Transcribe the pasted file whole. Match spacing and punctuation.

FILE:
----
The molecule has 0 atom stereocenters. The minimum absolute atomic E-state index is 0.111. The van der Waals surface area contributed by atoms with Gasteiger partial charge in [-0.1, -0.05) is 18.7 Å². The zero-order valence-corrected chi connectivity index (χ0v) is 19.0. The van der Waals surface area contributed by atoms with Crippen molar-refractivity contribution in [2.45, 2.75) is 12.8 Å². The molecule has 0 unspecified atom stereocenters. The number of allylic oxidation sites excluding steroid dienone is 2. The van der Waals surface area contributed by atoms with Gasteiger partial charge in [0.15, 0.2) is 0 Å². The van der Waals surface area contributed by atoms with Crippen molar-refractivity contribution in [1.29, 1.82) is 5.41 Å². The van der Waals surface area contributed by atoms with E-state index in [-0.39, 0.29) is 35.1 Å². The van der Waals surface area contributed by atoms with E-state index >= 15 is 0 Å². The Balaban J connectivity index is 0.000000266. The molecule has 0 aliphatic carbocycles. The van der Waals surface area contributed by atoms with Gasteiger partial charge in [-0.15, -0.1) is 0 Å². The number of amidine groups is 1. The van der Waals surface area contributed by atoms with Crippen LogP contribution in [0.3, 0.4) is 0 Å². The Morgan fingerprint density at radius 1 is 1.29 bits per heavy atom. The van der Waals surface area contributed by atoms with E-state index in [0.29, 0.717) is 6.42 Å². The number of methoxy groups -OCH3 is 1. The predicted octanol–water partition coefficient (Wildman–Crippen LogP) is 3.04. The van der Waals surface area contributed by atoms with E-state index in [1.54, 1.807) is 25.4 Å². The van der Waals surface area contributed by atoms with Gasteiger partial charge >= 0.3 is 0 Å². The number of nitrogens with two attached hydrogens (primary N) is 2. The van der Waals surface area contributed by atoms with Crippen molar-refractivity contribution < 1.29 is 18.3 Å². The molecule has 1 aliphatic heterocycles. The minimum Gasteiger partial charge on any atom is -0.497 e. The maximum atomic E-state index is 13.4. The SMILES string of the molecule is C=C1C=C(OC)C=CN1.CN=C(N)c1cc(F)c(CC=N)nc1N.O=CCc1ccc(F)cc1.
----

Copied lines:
The molecule has 0 atom stereocenters. The minimum absolute atomic E-state index is 0.111. The van der Waals surface area contributed by atoms with Gasteiger partial charge in [-0.1, -0.05) is 18.7 Å². The zero-order valence-corrected chi connectivity index (χ0v) is 19.0. The van der Waals surface area contributed by atoms with Crippen molar-refractivity contribution in [2.45, 2.75) is 12.8 Å². The molecule has 0 unspecified atom stereocenters. The number of allylic oxidation sites excluding steroid dienone is 2. The van der Waals surface area contributed by atoms with Gasteiger partial charge in [0.15, 0.2) is 0 Å². The van der Waals surface area contributed by atoms with Crippen molar-refractivity contribution in [1.29, 1.82) is 5.41 Å². The van der Waals surface area contributed by atoms with E-state index in [-0.39, 0.29) is 35.1 Å². The van der Waals surface area contributed by atoms with E-state index >= 15 is 0 Å². The Balaban J connectivity index is 0.000000266. The molecule has 0 aliphatic carbocycles. The van der Waals surface area contributed by atoms with Gasteiger partial charge in [-0.15, -0.1) is 0 Å². The number of amidine groups is 1. The van der Waals surface area contributed by atoms with Crippen LogP contribution in [0.3, 0.4) is 0 Å². The Morgan fingerprint density at radius 1 is 1.29 bits per heavy atom. The van der Waals surface area contributed by atoms with E-state index in [0.29, 0.717) is 6.42 Å². The number of methoxy groups -OCH3 is 1. The predicted octanol–water partition coefficient (Wildman–Crippen LogP) is 3.04. The van der Waals surface area contributed by atoms with E-state index in [1.54, 1.807) is 25.4 Å². The van der Waals surface area contributed by atoms with Gasteiger partial charge >= 0.3 is 0 Å². The number of nitrogens with two attached hydrogens (primary N) is 2. The van der Waals surface area contributed by atoms with Crippen molar-refractivity contribution < 1.29 is 18.3 Å². The molecule has 1 aliphatic heterocycles. The minimum Gasteiger partial charge on any atom is -0.497 e. The maximum atomic E-state index is 13.4. The SMILES string of the molecule is C=C1C=C(OC)C=CN1.CN=C(N)c1cc(F)c(CC=N)nc1N.O=CCc1ccc(F)cc1.